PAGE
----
Monday, July 26, 2010

Reading Report: The Daily Tease

Spent some time over the weekend looking back at a few of my old book lists, checking out some of my summer reading from years gone by. And I thought it might be fun to start a little regular report on some of those reads – mainly just to remind myself of books I've enjoyed and also those I don't really remember!

I'll begin with one of the books I read last year, but never reviewed: The Angel's Game, by Carlos Ruiz Zafon. Here's the description from Good Reads:
In an abandoned mansion at the heart of Barcelona, a young man, David Martin, makes his living by writing sensationalist novels under a pseudonym. The survivor of a troubled childhood, he has taken refuge in the world of books and spends his nights spinning baroque tales about the city’s underworld. But perhaps his dark imaginings are not as strange as they seem, for in a locked room deep within the house lie photographs and letters hinting at the mysterious death of the previous owner.

Like a slow poison, the history of the place seeps into his bones as he struggles with an impossible love. Close to despair, David receives a letter from a reclusive French editor, Andreas Corelli, who makes him the offer of a lifetime. He is to write a book unlike anything that has ever existed — a book with the power to change hearts and minds. In return, he will receive a fortune, and perhaps more. But as David begins the work, he realizes that there is a connection between his haunting book and the shadows that surround his home.

. . . Zafon takes us into a dark, gothic universe first seen in The Shadow of the Wind and creates a breathtaking adventure of intrigue, romance, and tragedy. Through a dizzyingly constructed labyrinth of secrets, the magic of books, passion, and friendship blend into a masterful story.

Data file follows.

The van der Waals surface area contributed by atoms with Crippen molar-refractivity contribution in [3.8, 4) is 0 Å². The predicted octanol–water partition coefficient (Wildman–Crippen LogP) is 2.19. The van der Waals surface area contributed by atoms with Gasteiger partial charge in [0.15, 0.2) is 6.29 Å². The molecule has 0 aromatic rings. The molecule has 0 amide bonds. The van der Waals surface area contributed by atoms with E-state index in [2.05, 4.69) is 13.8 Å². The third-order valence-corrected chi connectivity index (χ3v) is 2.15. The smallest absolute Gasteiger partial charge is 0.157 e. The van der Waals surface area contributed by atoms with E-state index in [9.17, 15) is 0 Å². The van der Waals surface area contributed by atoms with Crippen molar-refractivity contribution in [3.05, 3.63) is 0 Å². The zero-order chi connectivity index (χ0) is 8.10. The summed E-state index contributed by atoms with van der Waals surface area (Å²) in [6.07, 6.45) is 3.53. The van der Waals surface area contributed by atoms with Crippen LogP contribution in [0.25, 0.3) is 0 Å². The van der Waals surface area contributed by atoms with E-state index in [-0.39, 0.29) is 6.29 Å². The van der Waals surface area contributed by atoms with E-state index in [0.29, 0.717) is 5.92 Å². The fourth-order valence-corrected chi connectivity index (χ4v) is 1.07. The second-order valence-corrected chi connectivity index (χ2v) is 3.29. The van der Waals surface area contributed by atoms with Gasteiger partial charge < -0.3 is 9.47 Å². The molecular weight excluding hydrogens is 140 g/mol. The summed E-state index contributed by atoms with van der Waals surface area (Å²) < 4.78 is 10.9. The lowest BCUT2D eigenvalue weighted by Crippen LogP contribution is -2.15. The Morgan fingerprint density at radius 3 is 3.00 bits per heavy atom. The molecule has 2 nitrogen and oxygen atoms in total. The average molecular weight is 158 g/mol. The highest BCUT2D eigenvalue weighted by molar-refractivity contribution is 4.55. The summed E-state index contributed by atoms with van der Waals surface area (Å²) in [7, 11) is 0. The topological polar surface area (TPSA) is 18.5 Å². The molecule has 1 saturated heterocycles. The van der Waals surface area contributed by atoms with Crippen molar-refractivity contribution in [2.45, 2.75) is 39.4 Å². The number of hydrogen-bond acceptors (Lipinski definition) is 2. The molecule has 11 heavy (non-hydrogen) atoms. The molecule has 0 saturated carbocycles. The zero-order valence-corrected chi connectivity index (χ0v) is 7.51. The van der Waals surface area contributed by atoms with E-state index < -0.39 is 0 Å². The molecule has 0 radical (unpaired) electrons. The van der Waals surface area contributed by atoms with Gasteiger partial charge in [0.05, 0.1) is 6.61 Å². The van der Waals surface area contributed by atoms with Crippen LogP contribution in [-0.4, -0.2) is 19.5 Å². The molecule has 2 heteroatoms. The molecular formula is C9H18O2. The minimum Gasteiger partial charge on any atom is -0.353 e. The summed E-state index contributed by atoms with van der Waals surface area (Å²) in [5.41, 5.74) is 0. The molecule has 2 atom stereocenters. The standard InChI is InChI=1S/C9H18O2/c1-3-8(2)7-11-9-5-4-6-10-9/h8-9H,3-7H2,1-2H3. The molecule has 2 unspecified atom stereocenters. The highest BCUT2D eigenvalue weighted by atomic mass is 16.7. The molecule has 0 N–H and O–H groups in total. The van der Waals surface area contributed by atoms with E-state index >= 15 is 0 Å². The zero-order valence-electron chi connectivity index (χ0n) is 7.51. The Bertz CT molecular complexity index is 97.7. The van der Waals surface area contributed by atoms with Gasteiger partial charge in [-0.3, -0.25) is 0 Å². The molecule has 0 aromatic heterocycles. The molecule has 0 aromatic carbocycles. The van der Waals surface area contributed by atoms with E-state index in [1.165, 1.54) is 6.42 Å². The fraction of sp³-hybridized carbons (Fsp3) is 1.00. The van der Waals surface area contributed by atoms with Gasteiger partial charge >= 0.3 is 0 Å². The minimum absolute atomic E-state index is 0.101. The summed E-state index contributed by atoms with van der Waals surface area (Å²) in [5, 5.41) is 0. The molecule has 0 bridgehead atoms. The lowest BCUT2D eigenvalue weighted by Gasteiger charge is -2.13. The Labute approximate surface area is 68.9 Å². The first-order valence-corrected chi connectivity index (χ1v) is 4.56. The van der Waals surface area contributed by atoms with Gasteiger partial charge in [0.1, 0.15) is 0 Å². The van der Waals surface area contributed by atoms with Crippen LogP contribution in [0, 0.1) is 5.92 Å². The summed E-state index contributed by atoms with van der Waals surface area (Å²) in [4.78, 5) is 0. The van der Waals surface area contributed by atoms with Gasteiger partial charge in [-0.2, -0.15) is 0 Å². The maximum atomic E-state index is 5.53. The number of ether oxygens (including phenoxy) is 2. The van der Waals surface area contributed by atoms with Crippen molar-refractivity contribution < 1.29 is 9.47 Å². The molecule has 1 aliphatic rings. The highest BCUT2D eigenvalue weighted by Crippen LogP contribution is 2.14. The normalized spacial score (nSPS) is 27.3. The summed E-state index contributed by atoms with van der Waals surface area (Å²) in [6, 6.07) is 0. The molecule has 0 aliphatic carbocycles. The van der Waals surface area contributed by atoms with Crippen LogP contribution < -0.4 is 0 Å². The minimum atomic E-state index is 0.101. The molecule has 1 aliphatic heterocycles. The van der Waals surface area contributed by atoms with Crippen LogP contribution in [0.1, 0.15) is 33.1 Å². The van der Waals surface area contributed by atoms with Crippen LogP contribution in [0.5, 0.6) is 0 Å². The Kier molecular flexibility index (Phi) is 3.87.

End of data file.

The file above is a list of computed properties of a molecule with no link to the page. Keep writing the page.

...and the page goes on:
First lines of the book:
A writer never forgets the first time he accepted a few coins or a word of praise in exchange for a story. He will never forget the sweet poison of vanity in his blood, and the belief that, if he succeeds in not letting anyone discover his lack of talent, the dream of literature will provide him with a roof over his head, a hot meal at the end of the day, and what he covets the most: his name printed on a miserable piece of paper that surely will outlive him. A writer is condemned to remember that moment, because from then on he is doomed and his soul has a price. (--p. 4, Chapter 1, Act One: City of the Damned)
My Thoughts:

I read Zafon's first novel for adults, Shadow of the Wind, a few years ago, right after it was released, and it immediately became one of my all-time favorites. So I was very excited to receive an advance copy of his follow-up, The Angel's Game. And while I didn't love it as much as that first book, I did end up enjoying this one quite a lot. I found the first half really slow going and a bit of a disappointment, and Isabella, David's young "assistant," was so annoying she almost made me abandon the story more than once.

But the second half of the book was almost as exciting as SOTW. I think I was just a little turned off by the selling-your-soul-to-the-devil plot – seemed a little hackneyed, and just not as suspenseful as SOTW. In the last half of the story, however, the real mystery of the novel began to take shape and it was transformed into a real page-turner. As in his earlier work, the writing is absolutely beautiful, the plotting is ingenious, and the book is filled with wonderful characters. (There are also a few violent scenes that may be a little disturbing to some readers.) I'd probably give it a solid B+; not as riveting as SOTW, but still much more intriguing than most current fiction.


  1. I got the Angel's Game last year too and am embarrassed to admit it's still unread. I did find SOTW at the library book sale and hope to get to both of them before the year is over. Thanks for the stellar review - I'll hang in there for all of AG if it get bogged down to me. Have a wonderful week and happy reading!

  2. My sister loved this book, but I haven't gotten hold of a copy yet. It sounds like it's well worth reading.


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